By FPA member Leslie T. Beck, CFP®, MBA
Last Updated: December 20, 2010
Although the term “credit score” can be frequently found in articles on managing your finances (a recent Google Search produced 93 million hits), many consumers remain in the dark about what a credit score actually is (and isn’t), and how to maintain their own score in the “healthy” range.
Why is this important? A low credit score can cost you substantial money over time, and you may not even know it. While many consumers realize credit scores are used to determine loan rates and eligibility (such as for credit cards and mortgages), few realize they are also commonly used to determine how much you’ll pay for things as diverse as auto insurance and cell phone plans. In addition, employers and landlords often check the credit scores of those applying for jobs or apartments. So knowing what goes into a credit score, and how everyday actions can affect it, is just being a smart consumer.
What is a Credit Score?
In 1956, a mathematician and an engineer joined forces in order to develop analytic models that could predict human behavior. Their early work eventually developed into the most common credit score in use today, known as the FICO® score (named after their company, Fair Isaac). Importantly, the FICO® score is based solely on information maintained at credit reporting agencies such as Equifax, TransUnion and Experian. So it should be no surprise that reviewing your credit report for accuracy is a big part of maintaining your credit score.
Which brings me to another point — a credit score and a credit report, while related, are actually two different things. Your credit report (which can be obtained free of charge by law only at www.AnnualCreditReport.com) is a history of all your credit transactions, including mortgages, credit cards, auto loans, student loans, installment loans, etc. Your credit score is a mathematical analysis of all those transactions, used to determine how likely it is you will repay a loan on a timely basis. And unfortunately, in most cases you will have to pay a fee to obtain that score.
Tips for a Healthy Score
Now that we know what a credit score is, let’s examine what goes into it (more information on FICO® can be found at www.myfico.com). The majority of your score (35 percent) is comprised of your payment history.
- Tip #1: Always pay your bills on time. Late payments will lower your credit score — period. However, establishing (or re-establishing) a track record of timely payments will slowly raise your score.
- Tip #2: Thirty percent of your score is based on the amount you owe your creditors. The amount is not an absolute number — it’s viewed as a percentage of the amount of credit available to you as reflected on your credit report. Say you have one credit card with a total credit limit of $10,000. Avoid having a balance over 50 percent (or $5,000 in this example) on that card. What if you have multiple credit cards? Avoid having an individual balance more than 50 percent on any one card, as well as staying below the 50 percent level for all combined cards. Going above that level will reduce your score. And remember, even if you pay off your credit cards every month, your credit report will still report the latest balance.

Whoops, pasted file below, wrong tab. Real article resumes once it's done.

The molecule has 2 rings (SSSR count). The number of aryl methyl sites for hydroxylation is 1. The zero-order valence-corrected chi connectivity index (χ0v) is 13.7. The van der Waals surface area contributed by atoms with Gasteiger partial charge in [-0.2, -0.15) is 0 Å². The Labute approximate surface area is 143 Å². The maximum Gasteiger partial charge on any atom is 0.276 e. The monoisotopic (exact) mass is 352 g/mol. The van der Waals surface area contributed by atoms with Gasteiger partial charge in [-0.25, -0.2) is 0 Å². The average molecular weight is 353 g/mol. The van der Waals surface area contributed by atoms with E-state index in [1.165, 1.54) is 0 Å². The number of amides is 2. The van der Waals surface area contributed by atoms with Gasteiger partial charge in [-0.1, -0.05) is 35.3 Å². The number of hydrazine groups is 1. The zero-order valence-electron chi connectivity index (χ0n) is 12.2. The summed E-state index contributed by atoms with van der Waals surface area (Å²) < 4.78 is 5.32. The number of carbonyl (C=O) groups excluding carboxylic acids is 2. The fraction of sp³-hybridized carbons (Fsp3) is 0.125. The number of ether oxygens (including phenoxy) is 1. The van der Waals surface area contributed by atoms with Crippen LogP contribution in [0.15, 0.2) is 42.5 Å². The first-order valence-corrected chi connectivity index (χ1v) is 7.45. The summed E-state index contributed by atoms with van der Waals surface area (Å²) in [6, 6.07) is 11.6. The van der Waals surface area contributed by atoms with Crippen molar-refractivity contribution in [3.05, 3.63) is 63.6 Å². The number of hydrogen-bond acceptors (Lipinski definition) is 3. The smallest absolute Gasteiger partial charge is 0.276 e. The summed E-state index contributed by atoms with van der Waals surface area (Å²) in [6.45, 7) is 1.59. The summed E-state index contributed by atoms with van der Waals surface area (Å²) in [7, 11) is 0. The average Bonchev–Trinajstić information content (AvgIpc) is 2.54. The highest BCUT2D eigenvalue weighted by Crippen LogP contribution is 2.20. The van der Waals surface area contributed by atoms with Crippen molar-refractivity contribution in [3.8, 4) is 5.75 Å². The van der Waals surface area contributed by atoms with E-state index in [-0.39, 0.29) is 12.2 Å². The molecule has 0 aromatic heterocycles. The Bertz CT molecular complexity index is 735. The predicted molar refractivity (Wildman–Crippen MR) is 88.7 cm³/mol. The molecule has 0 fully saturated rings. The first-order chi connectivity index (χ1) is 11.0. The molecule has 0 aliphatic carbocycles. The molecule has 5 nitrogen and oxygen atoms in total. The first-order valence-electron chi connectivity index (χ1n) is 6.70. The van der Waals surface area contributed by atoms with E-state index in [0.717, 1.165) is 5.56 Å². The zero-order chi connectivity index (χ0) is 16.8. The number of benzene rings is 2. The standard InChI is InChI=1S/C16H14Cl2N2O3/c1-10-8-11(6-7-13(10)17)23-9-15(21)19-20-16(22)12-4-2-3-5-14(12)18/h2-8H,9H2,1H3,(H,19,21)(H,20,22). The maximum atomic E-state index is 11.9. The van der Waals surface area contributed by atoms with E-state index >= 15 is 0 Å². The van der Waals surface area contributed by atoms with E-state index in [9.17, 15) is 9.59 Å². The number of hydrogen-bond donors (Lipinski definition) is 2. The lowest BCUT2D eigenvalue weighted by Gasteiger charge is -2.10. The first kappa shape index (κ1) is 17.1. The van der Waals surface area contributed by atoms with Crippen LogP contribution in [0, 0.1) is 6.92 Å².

- Tip #3: The remaining parts of your score concern your length of credit history, types of credit in use and new credit applications. So don’t close credit cards, even if you rarely use them (unless there is a hefty fee involved). Keep credit cards active by using them occasionally for small purchases. Having different types of credit (credit cards, a mortgage, an auto loan) can be an advantage, as long as you can afford the payments and make them in a timely fashion. And don’t go on a credit binge by opening up multiple accounts in a short period of time — this will definitely hurt your credit score. By the same token, shopping for the best rate (say, on a mortgage or auto loan) will not hurt your score, as long as it’s done within a relatively compact time frame (typically 14 days).
- Tip #4: While negative items can have a quick, and large, impact on your score, it usually takes much longer to improve your credit score, which is why it’s important to plan ahead for any major credit applications. The number one action you should take is to review you credit reports for any inaccurate information. And unfortunately, this involves reviewing all your credit reports, as many creditors rotate which credit reporting agency they use for their credit scores. If you see something that is incorrect, dispute the information with the credit agency.
Another action you can take is to pay off large credit card balances — note that due to reporting lag times, this action can take up to two months to flow through to your credit score.
Some things what won’t help include closing unused credit accounts (this might actually hurt your score); shifting balances around credit cards; and opening new accounts just to increase your amount of available credit.
Managing your credit score might sound intimidating, but you’ve already taken the first step by reading this article. Putting this information to use can help you make better decisions regarding your use of credit, which will ultimately put more money in your pocket. Learn more about managing your credit score.
FPA member Leslie T. Beck, CFP®, MBA, is one of the founders of Compass Wealth Management LLC, a fee-based financial planning and advisory firm based in Maplewood, NJ. Leslie is also the in-coming president of the Financial Planning Association of New Jersey.